323 Market Features Alumni Entrepreneurs

This past Wednesday, Students and alumni gathered for the chance to enjoy the local flavors of the Los Angeles area and connect with a variety of artists within the community. Near the Student Union, the walkway was filled with crowds of curious patrons drawn to the smells of freshly prepared food, the vibrant artist booths and the live music performed by the talented Ghoul Kids and Animals in the Attic.

Hungry 323 Night Market-goers flocked to the food trucks and stands to fuel-up before taking their time to view and shop at the artist booths. Long lines of people extended across the walkway in all directions as each food vendor had something different to offer.

Those who craved fiery flavors were met with the satisfying red-hot and breaded Southern-style chicken from the vendors at the Bred Hot Chicken stand. Rivaling in popularity and in hot flavor, the Rice Balls of Fire Food Truck offered Night Market-goers Korean fusion cuisine ranging from Sushi burritos and rice balls to kimchi tots and bulgogi bowls. After a hot meal under the LA sun, the Nomad Ice Pops cart served up some sweet and refreshing icy treats handmade with all natural ingredients.

Crowds cluttered around the artisan booths featuring handmade jewelry, crafts, plants, painting and prints. Many of the featured artisans present at the 323 Night Market were former Cal State Los Angeles students, such as the enchanting Pooja Bhangay Rajpurohit, a former communication studies graduate student who became a passionate and talented intuitive artist as a way to channel her emotions.

All of Pooja’s art emits a personalized and from-the-heart aura, which has drawn in variety of people that have all connected to her art in diverse ways. Pooja’s artwork can be seen all on her Instagram, @yourstrulypbr, in a wide spectrum of medians from charcoal to acrylic paint.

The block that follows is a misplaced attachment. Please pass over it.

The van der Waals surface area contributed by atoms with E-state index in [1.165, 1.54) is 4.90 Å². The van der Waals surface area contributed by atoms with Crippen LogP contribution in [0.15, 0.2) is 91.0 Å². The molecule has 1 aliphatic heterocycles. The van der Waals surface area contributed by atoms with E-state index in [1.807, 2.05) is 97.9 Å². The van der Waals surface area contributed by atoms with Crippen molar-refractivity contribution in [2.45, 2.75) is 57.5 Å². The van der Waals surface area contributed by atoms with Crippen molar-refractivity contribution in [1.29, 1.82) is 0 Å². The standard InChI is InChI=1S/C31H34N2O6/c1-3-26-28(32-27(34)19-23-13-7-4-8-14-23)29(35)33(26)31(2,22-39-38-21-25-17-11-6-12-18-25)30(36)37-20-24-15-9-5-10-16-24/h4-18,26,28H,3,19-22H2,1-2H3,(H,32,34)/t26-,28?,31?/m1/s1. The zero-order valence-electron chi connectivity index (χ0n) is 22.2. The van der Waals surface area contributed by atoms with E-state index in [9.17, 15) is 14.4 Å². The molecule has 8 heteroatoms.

Other artisans came exhibiting their stunning craftsmanship, which for them, art was a way of bonding with their families. Shop Lulucita, run by Lulu and her grandmother Lucrecia, began first as a way for the two of them to spend time together making jewelry. Lulu and her grandmother sell and hand-make their jewelry all on their website at Etsy.com/Shop/Shoplulucita and also are open to making custom pieces.

Near Shop Lulu were two artisan booths called Dobai Art and The L.A. Garden, who are father and daughter, both selling their handmade crafts. The L.A.  Garden is run by Dianna Martinez, another former student with a background in entrepreneurship, who was inspired by her father to start making cute pins, stickers and colorful pots as well as sell adorable succulent plants.

Dianna’s father, Francisco Bautista is the man behind Dobai Art’s gorgeously intricate Mayan and Aztec jewelry. Francisco’s handmade jewelry is represented of his culture, which he has preserved both in his family and art.

As the sun began to set towards the end of this semester’s 323 Night Market, vendors and patrons walked away with some handmade pieces or a satisfied stomach. If you missed out on this past 323 Night Market, below is a list of venders that were present during the event.


Artist Vendors:

  •      Yours Truly by PBR (@yourstrulypbr)
  •      Shop Lulucita (@ShopLulucita and etsy.com/shop/shoplulucita)
  •      The L.A. Garden ( @thelagarden and thelagarden.com)
  •      Dobai Art (@MikuryArtesanal)
  •      Passenger Buttons (@passengerbuttons)
  •      Artemisia ( www.artemisianursey.com)
  •      Creations by Leti
  •      Cafecito Pins & Latinx Lifestyler

Food Vendors:

  •      The Freezin Point
  •      Hula Popkettle corn
  •      Serendoggity
  •      Rice Balls of Fire
  •      Falasophy
  •      Bred Hot Chicken
  •      Nomad Ice Pops